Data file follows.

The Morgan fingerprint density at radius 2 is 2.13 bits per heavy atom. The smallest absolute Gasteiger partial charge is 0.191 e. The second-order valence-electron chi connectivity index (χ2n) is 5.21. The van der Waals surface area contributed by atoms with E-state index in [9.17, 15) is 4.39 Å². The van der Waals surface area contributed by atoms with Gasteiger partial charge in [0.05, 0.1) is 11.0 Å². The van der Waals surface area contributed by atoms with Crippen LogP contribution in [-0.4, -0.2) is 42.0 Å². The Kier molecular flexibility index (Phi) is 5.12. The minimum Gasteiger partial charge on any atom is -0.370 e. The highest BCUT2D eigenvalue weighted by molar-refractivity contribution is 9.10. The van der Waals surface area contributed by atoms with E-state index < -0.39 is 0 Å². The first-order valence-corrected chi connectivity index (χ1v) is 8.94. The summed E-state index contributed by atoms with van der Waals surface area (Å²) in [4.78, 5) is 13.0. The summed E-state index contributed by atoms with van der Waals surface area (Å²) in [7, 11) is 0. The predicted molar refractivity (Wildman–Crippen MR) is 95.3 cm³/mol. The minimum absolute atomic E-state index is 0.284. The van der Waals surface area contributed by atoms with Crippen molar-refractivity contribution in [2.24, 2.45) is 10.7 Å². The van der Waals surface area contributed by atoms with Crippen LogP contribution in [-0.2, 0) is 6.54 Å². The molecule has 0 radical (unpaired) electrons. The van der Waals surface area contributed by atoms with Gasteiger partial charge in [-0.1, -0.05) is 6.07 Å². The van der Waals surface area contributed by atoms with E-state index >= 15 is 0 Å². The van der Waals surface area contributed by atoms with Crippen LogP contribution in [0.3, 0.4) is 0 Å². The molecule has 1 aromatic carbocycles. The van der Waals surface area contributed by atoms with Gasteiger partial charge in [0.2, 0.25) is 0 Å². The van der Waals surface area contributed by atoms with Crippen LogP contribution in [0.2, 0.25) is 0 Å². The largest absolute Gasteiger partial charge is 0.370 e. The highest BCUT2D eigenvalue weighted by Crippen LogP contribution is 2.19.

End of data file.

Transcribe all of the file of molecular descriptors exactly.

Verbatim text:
The Morgan fingerprint density at radius 2 is 2.13 bits per heavy atom. The smallest absolute Gasteiger partial charge is 0.191 e. The second-order valence-electron chi connectivity index (χ2n) is 5.21. The van der Waals surface area contributed by atoms with E-state index in [9.17, 15) is 4.39 Å². The van der Waals surface area contributed by atoms with Gasteiger partial charge in [0.05, 0.1) is 11.0 Å². The van der Waals surface area contributed by atoms with Crippen LogP contribution in [-0.4, -0.2) is 42.0 Å². The Kier molecular flexibility index (Phi) is 5.12. The minimum Gasteiger partial charge on any atom is -0.370 e. The highest BCUT2D eigenvalue weighted by molar-refractivity contribution is 9.10. The van der Waals surface area contributed by atoms with E-state index < -0.39 is 0 Å². The first-order valence-corrected chi connectivity index (χ1v) is 8.94. The summed E-state index contributed by atoms with van der Waals surface area (Å²) in [4.78, 5) is 13.0. The summed E-state index contributed by atoms with van der Waals surface area (Å²) in [7, 11) is 0. The predicted molar refractivity (Wildman–Crippen MR) is 95.3 cm³/mol. The minimum absolute atomic E-state index is 0.284. The van der Waals surface area contributed by atoms with Crippen molar-refractivity contribution in [2.24, 2.45) is 10.7 Å². The van der Waals surface area contributed by atoms with Crippen LogP contribution in [-0.2, 0) is 6.54 Å². The molecule has 0 radical (unpaired) electrons. The van der Waals surface area contributed by atoms with Gasteiger partial charge in [-0.1, -0.05) is 6.07 Å². The van der Waals surface area contributed by atoms with E-state index >= 15 is 0 Å². The van der Waals surface area contributed by atoms with Crippen LogP contribution in [0.3, 0.4) is 0 Å². The molecule has 1 aromatic carbocycles. The van der Waals surface area contributed by atoms with Gasteiger partial charge in [0.2, 0.25) is 0 Å². The van der Waals surface area contributed by atoms with Crippen LogP contribution in [0.2, 0.25) is 0 Å². The largest absolute Gasteiger partial charge is 0.370 e. The highest BCUT2D eigenvalue weighted by Crippen LogP contribution is 2.19.